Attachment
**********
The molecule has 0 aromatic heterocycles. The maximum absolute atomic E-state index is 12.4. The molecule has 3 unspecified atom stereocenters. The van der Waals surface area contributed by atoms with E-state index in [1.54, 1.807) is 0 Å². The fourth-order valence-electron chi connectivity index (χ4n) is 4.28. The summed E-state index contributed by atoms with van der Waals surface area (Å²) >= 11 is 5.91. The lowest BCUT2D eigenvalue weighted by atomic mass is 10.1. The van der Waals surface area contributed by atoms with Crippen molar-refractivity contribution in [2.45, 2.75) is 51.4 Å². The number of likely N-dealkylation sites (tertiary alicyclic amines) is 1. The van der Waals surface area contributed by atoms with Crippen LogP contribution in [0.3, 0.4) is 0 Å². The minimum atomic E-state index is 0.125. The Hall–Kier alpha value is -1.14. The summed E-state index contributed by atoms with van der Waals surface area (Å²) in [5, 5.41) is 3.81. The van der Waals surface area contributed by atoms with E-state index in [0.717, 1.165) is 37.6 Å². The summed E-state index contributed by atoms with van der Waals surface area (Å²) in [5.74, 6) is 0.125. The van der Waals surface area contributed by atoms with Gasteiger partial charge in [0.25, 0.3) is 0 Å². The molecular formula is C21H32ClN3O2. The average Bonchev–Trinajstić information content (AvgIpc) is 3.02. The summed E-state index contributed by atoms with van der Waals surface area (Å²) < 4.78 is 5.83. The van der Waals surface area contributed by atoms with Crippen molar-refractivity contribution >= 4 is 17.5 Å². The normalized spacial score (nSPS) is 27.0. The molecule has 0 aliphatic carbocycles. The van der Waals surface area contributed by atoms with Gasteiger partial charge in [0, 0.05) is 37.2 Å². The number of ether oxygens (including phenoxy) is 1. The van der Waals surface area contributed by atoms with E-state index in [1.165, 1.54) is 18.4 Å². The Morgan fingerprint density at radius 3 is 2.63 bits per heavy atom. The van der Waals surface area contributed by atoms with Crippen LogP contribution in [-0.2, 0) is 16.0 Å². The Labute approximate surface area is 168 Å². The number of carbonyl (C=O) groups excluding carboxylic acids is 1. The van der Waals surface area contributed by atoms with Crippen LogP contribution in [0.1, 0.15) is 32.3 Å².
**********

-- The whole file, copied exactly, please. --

The molecule has 0 aromatic heterocycles. The maximum absolute atomic E-state index is 12.4. The molecule has 3 unspecified atom stereocenters. The van der Waals surface area contributed by atoms with E-state index in [1.54, 1.807) is 0 Å². The fourth-order valence-electron chi connectivity index (χ4n) is 4.28. The summed E-state index contributed by atoms with van der Waals surface area (Å²) >= 11 is 5.91. The lowest BCUT2D eigenvalue weighted by atomic mass is 10.1. The van der Waals surface area contributed by atoms with Crippen molar-refractivity contribution in [2.45, 2.75) is 51.4 Å². The number of likely N-dealkylation sites (tertiary alicyclic amines) is 1. The van der Waals surface area contributed by atoms with Crippen LogP contribution in [0.3, 0.4) is 0 Å². The minimum atomic E-state index is 0.125. The Hall–Kier alpha value is -1.14. The summed E-state index contributed by atoms with van der Waals surface area (Å²) in [5, 5.41) is 3.81. The van der Waals surface area contributed by atoms with E-state index in [0.717, 1.165) is 37.6 Å². The summed E-state index contributed by atoms with van der Waals surface area (Å²) in [5.74, 6) is 0.125. The van der Waals surface area contributed by atoms with Gasteiger partial charge in [0.25, 0.3) is 0 Å². The molecular formula is C21H32ClN3O2. The average Bonchev–Trinajstić information content (AvgIpc) is 3.02. The summed E-state index contributed by atoms with van der Waals surface area (Å²) < 4.78 is 5.83. The van der Waals surface area contributed by atoms with Crippen molar-refractivity contribution >= 4 is 17.5 Å². The normalized spacial score (nSPS) is 27.0. The molecule has 0 aliphatic carbocycles. The van der Waals surface area contributed by atoms with Gasteiger partial charge in [0, 0.05) is 37.2 Å². The number of ether oxygens (including phenoxy) is 1. The van der Waals surface area contributed by atoms with E-state index in [1.165, 1.54) is 18.4 Å². The Morgan fingerprint density at radius 3 is 2.63 bits per heavy atom. The van der Waals surface area contributed by atoms with Crippen LogP contribution in [-0.2, 0) is 16.0 Å². The Labute approximate surface area is 168 Å². The number of carbonyl (C=O) groups excluding carboxylic acids is 1. The van der Waals surface area contributed by atoms with Crippen LogP contribution in [0.1, 0.15) is 32.3 Å².